Which teams have NFL’s best offensive lines?

FILE - In this Oct. 18, 2015, file photo, Pittsburgh Steelers offensive line coach Mike Munchak, center, talks to his players during an NFL football game against the Arizona Cardinals, in Pittsburgh. The Steelers are scrambling along the offensive line ahead of Sunday's visit from the New York Jets, even having Pro Bowl center Maurkice Pouncey dabble a little at right tackle just in case as they figure out how to replace injured Marcus Gilbert.(AP Photo/Gene J. Puskar, File)
AP Photo/Gene J. Puskar

The offensive line is the backbone of any NFL team’s success.

It is always a treat to watch the play in the trenches on film and evaluate units that don’t get a lot of publicity. It is no coincidence that most of the Super Bowl contenders are solid in the trenches on the offensive side of the ball, and several of them are coached by guys who were excellent players (some with Hall of Fame resumes), or at least with decorated coaching backgrounds.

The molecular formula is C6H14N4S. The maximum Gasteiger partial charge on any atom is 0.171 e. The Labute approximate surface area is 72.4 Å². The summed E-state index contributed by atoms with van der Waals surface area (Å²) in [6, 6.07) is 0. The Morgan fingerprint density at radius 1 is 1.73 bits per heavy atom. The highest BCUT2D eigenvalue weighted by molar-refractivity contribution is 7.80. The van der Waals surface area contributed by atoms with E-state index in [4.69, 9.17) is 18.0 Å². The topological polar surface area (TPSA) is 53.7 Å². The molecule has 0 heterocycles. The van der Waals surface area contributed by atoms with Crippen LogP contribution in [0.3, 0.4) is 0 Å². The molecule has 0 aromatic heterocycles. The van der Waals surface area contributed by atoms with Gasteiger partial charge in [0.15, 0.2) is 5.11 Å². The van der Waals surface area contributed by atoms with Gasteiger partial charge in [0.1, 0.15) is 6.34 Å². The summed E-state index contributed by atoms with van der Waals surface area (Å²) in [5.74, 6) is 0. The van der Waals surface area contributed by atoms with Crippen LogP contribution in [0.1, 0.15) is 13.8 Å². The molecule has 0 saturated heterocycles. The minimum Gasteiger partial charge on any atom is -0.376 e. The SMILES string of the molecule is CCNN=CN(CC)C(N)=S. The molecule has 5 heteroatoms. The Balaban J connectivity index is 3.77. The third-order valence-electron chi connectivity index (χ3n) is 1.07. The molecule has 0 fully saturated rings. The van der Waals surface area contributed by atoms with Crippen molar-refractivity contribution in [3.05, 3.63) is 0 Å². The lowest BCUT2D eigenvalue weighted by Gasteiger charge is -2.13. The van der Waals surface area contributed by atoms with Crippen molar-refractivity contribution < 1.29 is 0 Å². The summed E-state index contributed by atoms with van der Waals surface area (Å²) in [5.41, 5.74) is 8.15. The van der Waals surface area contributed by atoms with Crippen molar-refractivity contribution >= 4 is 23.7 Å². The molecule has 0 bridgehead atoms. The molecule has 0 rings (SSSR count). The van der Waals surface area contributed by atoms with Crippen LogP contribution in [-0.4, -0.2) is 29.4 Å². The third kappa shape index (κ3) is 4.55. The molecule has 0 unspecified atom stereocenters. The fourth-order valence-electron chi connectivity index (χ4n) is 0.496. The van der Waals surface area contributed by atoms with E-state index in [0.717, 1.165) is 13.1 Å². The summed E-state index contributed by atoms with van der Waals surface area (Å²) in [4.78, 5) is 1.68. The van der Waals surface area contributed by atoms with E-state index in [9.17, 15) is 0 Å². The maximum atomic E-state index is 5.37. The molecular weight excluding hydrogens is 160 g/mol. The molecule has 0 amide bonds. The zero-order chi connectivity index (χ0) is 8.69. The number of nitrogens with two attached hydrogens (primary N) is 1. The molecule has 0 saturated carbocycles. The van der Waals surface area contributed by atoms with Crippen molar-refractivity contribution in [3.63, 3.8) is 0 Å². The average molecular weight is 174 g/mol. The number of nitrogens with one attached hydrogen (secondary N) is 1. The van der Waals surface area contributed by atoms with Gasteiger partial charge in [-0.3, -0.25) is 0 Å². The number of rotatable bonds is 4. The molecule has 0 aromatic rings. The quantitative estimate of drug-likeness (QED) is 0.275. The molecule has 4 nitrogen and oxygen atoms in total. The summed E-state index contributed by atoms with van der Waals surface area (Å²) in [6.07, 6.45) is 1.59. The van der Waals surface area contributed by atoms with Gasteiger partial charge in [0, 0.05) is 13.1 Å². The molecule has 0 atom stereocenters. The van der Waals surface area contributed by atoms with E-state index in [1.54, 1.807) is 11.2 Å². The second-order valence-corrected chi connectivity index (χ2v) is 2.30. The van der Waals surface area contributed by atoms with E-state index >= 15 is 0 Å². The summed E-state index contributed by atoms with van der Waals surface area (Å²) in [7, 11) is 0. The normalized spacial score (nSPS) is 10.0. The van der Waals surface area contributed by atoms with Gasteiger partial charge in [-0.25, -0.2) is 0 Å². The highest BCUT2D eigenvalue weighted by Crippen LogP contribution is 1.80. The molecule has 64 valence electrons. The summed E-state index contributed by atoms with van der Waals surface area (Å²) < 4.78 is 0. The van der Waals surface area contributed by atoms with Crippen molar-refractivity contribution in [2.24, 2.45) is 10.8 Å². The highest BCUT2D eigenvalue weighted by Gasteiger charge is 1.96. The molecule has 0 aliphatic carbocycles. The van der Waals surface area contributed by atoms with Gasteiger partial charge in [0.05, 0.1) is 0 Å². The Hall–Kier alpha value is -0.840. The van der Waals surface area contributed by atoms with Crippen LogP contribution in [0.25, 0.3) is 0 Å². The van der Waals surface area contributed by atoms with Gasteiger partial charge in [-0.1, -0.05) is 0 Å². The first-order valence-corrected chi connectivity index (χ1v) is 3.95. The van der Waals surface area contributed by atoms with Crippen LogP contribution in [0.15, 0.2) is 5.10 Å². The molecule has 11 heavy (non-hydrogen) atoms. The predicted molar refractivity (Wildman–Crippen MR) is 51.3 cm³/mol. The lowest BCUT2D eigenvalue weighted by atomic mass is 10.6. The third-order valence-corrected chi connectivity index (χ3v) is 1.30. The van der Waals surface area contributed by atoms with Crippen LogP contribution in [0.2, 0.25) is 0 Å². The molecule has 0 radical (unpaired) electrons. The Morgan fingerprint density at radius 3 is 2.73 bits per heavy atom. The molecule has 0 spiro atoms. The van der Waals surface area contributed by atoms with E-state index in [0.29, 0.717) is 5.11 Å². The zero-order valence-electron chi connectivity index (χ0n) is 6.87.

Let’s take a look at these elite groups.

1. Pittsburgh Steelers – They are big, physical and more athletic than you would think. They block in space, they have a great feel for blocking angles, and they open holes for the most patient back in the NFL, Le’Veon Bell, who is terrific at letting his blocks form before he hits the hole. Led by Hall of Fame coach Mike Munchak, this is a group with a great work ethic and they are helped by a ball-out-quick passing game that gives them a big assist in pass pro.

2. Dallas Cowboys – They are the most talented line in the NFL. The Cowboys established elite production up front by drafting guys high and letting them grow and improve. They have been a run-heavy group with Ezekiel Elliott, and even with him suspended for six games that will likely not change. They can man or zone block, but they really excel when they can pull and trap and win one-on-one battles. They do not have quite the depth that we have seen, but they are smart and well-coached by Frank Pollack. Remember, Bill Callahan (elite line coach now at Washington) coached these guys when they came into the league and he knows how to develop linemen as well as any coach in the NFL.